Being a Criminal

Submitted by Bill St. Clair on Sat, 23 May 2009 14:09:17 GMT  <== Politics ==> 

Larken Rose asks whether you're ready to be called a "criminal". If you're not, then you're not really part of the freedom movement. He's not asking you to hurt people or steal their stuff. That would be wrong. But he's reminding you that doing anything contrary to authoritarian "laws" will make them call you, and treat you like, a criminal.

With all of the lobbying in favor of or against this or that legislation, or in favor of or against this or that politician, the supposedly pro-freedom "movement" is constantly reinforcing the notion that we need the PERMISSION of tyrants to be free. If we have unalienable rights, then by definition, we don't NEED any "law" or any "government" to bless our freedom. If, for example, we have the RIGHT to say what we think, then we have the right to use outright force to stop anyone from trying to silence us. If we have the RIGHT to be armed, then we have the right to shoot any "law-enforcers" who try to disarm us. If we have the RIGHT to not be randomly stopped, interrogated, searched, and so on, then we have the right to forcibly RESIST when the American fascists try to do those things to us. And the fact that open resistance to tyranny is "illegal"--as it always has been throughout history--doesn't make a speck of difference.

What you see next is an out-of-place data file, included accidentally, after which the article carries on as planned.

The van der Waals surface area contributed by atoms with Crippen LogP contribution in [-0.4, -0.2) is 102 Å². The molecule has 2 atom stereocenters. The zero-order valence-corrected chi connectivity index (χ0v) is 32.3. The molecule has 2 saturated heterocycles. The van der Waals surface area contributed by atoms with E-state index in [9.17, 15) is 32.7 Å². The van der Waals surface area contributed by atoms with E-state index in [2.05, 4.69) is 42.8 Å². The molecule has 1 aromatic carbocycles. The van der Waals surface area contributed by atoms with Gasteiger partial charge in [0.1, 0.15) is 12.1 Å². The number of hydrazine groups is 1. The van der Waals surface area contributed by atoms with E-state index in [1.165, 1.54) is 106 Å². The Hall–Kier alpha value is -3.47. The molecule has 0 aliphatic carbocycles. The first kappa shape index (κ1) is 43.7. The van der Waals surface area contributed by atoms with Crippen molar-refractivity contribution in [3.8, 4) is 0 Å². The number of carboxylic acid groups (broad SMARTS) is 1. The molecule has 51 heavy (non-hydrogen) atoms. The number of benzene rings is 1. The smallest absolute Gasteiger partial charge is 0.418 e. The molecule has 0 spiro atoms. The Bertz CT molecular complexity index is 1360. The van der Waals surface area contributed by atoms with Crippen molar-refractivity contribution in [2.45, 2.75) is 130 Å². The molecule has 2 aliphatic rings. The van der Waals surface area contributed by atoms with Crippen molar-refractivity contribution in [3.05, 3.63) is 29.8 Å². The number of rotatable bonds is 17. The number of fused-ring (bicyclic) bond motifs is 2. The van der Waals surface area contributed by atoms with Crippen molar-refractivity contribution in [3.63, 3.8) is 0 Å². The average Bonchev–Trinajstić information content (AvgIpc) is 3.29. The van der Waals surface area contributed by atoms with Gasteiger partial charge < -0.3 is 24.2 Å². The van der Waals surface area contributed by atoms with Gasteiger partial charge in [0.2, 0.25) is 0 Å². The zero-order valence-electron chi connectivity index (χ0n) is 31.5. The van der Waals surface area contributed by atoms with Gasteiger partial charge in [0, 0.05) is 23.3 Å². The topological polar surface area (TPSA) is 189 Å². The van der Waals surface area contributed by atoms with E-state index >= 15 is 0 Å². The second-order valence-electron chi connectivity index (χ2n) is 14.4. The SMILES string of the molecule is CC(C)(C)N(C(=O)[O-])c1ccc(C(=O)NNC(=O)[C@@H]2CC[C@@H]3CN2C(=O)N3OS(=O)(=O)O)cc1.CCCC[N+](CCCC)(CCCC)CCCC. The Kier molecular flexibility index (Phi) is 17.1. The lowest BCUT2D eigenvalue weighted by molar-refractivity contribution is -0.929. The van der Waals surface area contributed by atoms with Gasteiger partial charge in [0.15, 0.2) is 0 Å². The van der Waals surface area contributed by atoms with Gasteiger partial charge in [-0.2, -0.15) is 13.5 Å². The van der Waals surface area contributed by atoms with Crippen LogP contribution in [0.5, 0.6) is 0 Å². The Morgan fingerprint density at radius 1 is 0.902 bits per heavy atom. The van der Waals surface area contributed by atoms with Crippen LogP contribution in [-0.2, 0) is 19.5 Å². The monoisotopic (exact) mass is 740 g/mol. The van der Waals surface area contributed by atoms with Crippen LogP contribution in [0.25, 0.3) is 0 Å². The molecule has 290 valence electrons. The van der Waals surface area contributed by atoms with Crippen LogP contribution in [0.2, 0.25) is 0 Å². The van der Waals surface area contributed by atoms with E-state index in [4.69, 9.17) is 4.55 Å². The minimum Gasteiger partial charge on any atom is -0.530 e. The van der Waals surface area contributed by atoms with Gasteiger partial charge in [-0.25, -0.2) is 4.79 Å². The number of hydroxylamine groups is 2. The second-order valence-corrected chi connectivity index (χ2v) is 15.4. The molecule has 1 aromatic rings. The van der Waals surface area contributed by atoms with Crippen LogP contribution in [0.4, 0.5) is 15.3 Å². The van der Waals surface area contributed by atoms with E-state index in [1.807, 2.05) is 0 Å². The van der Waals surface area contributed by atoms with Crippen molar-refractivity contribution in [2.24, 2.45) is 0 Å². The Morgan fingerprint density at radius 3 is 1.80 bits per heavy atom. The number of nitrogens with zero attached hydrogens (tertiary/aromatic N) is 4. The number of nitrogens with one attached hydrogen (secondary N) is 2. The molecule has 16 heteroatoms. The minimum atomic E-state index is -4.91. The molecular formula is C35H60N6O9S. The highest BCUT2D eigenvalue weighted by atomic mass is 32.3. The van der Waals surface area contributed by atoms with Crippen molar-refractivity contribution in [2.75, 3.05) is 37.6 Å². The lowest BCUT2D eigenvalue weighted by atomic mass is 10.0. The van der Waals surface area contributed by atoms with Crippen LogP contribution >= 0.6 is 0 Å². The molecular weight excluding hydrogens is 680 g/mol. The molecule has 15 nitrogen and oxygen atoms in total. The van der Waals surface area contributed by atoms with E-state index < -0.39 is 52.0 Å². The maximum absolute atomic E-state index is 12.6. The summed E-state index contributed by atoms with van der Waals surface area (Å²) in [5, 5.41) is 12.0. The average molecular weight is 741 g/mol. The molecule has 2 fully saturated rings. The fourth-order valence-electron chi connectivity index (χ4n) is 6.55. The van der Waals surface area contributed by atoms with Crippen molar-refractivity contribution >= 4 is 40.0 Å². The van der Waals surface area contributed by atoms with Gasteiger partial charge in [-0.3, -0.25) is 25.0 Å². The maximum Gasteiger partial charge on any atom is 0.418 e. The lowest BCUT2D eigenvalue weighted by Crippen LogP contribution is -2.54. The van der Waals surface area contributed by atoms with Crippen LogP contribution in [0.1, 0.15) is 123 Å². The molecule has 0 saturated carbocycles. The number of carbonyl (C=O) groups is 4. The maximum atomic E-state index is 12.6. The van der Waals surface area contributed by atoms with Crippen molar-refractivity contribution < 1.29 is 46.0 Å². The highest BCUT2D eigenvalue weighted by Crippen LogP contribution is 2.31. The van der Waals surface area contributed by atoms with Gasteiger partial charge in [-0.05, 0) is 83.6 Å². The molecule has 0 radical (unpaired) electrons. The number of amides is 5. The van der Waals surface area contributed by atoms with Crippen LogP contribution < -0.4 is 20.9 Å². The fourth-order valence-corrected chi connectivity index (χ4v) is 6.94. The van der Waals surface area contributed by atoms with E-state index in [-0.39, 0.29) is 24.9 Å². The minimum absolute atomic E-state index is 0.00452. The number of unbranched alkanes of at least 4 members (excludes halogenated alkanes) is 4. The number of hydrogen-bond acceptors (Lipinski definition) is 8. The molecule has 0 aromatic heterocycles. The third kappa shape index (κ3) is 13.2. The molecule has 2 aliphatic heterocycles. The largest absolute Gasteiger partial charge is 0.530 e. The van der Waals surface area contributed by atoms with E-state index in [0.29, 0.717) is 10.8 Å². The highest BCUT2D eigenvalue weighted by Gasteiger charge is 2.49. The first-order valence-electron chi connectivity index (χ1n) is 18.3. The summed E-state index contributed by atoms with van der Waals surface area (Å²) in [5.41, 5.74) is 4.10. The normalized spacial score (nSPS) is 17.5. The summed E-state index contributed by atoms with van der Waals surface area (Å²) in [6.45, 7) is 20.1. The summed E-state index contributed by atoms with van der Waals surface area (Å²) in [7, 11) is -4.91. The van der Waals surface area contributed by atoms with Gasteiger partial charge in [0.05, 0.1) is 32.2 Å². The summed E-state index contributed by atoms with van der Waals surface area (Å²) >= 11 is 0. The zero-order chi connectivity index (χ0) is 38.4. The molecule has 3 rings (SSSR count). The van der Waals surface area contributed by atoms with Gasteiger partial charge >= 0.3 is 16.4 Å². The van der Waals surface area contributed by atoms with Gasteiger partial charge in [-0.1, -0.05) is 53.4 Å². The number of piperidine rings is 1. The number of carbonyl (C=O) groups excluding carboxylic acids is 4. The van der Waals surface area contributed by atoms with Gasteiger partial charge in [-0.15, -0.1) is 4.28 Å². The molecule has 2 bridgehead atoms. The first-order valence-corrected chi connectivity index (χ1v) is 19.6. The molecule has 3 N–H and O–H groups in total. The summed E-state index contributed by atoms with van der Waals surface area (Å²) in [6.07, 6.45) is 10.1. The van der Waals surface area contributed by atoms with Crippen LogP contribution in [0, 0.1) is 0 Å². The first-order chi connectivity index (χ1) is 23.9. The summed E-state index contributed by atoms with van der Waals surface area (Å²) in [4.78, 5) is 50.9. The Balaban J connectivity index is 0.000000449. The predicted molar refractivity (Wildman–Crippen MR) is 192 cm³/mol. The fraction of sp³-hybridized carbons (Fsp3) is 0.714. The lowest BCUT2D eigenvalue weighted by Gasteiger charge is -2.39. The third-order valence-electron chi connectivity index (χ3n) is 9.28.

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Criminal vs outlaw

Submitted by Arto Bendiken on Sat, 23 May 2009 17:03:31 GMT

I agree with the sentiment, but I would use different nomenclature.

To me, a criminal is someone who violates the zero-aggression principle. (That includes all politicians and servants of the state.) Based on that definition, I'm not willing to be a criminal.

However, I'm perfectly willing to be called an outlaw, which better describes a proper disregard for the arbitrary and ridiculous laws enacted by true criminals.

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